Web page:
Member: Login
English Home | Travel Vista | Attractions | Cities Vista | Experience | Chinese Home |
tailor made
Home
Attractions
China Tours
Destinations
Souvenirs
Culture
Tips
Talks
Search the site:
You are here: Home >> Cultural Essentials >> Current Page  
 
We Also Recommend
  Folklore of the Dai Ethnic Group
The Clay Fertility Figures of Henan
Chinese Potted Landscape
Ethnic Arts and Crafts in Xinjiang
Chinese Fans
 
Suggested Itineraries
  China Impression Tours
Yangtze Rriver Cruise
Tibet Advanture
Scenic China Tours
Ethnic Customs Tours
Explore Chinese Culture
  Tri-coloured Tang
Papercutting
Chinese Cheongsam
Traditional Chinese Painting
Chinese Food
 
 

Reservation Center

Find/Book a Tour
Find/Book a Flight
Find/Reserve a Hotel
Get a Chinese Souvenir
 
 
 
Folk Art 1: Papercutting
One of China's most popular folkarts is papercutting. Archaeological finds trace the tradition back to the 6th century; it is supposed that the beginnings of papercutting were even a few centuries earlier. Papercuttings are used for religious purposes, for decoration and as patterns.
As is still partly the case outside of China, various paper objects and figures used to be buried with the dead or were burned at the funeral ceremony. Papercuttings, which were usually of symbolic character, were part of this ritual. They also often served as decorations for sacrificial offerings to the ancestors and gods.
Today, papercuttings are chiefly used as decoration. They ornament walls, windows, doors, columns, mirrors, lamps and lanterns in homes and are also used for decoration on presents or are given as presents themselves.

They have special significance at festivals and on holidays. At the New Year's Festival for example, entrances are decorated with papercuttings which are supposed to bring good luck.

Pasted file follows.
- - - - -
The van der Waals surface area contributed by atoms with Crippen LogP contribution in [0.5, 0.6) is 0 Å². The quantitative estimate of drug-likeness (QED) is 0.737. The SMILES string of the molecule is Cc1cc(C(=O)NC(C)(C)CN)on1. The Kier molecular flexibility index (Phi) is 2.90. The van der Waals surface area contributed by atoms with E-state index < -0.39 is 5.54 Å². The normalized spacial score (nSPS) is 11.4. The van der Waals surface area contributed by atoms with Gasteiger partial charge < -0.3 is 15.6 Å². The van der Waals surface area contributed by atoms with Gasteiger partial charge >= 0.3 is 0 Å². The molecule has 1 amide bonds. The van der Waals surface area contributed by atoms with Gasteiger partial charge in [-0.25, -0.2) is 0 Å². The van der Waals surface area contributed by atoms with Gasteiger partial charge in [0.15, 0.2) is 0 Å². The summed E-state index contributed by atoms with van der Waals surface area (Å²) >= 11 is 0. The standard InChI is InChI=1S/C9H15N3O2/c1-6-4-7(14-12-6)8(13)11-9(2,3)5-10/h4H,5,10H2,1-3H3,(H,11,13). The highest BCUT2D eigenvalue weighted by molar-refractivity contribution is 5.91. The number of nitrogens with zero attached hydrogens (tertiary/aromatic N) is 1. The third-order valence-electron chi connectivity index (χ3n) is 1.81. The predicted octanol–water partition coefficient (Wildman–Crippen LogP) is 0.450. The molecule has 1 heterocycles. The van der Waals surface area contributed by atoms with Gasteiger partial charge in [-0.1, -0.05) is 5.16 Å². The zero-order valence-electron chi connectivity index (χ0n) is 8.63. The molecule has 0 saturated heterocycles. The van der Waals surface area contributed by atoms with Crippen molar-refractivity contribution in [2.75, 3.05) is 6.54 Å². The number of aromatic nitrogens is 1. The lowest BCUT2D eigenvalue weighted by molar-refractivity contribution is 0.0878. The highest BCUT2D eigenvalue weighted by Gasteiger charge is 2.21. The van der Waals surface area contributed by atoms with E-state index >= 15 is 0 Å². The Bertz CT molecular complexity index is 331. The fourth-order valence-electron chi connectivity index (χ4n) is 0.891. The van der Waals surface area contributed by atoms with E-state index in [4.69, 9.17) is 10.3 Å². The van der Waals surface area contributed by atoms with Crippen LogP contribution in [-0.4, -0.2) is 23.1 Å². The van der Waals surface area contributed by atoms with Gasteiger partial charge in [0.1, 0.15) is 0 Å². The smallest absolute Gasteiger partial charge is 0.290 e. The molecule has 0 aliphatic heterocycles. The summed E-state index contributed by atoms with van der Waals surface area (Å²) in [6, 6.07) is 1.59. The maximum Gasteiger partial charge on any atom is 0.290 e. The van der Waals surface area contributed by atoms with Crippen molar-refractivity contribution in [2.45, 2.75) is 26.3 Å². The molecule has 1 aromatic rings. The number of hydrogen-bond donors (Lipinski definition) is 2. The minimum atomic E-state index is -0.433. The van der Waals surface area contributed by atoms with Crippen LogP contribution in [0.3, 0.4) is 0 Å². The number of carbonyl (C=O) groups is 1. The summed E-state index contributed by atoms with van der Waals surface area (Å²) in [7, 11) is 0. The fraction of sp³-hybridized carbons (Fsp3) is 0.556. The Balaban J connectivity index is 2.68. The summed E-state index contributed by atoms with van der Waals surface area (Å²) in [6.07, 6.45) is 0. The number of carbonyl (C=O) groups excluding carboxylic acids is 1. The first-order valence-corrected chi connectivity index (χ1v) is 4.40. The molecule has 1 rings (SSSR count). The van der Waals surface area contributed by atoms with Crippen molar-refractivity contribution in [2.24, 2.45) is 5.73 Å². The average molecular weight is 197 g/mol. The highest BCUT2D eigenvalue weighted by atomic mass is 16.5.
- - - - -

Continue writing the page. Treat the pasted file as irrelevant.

Papercuttings used to be used as patterns, especially for embroidery and lacquer work.

Papercuttings are not produced by machine, but by hand. There are two methods of manufacture: scissor cuttings and knife cuttings. As the name indicates, scissor cuttings are fashioned with scissors. Several pieces of paper--up to eight pieces--are fastened together. The motif is then cut with sharp, pointed scissors.

Knife cuttings are fashioned by putting several layers of paper on a relatively soft foundation consisting of a mixture of tallow and ashes. Following a pattern, the artist cuts the motif into the paper with a sharp knife which he usually holds vertically. The advantage of knife cuttings is that considerably more papercuttings can be made in one operation than with scissor cuttings.
In the countryside, papercuttings are usually made only by women and girls. This used to be one of the crafts that every girl was to master and that were often used to judge brides. Professional papercutting artists are, on the other hand, almost always men who have guaranteed incomes and work together in workshops.

Site Map | Join Us | Terms & Conditions | FAQs | Advertise with Us


China Virtual Tours is a part of ChinaVista.com services. 1996-2014, all rights reserved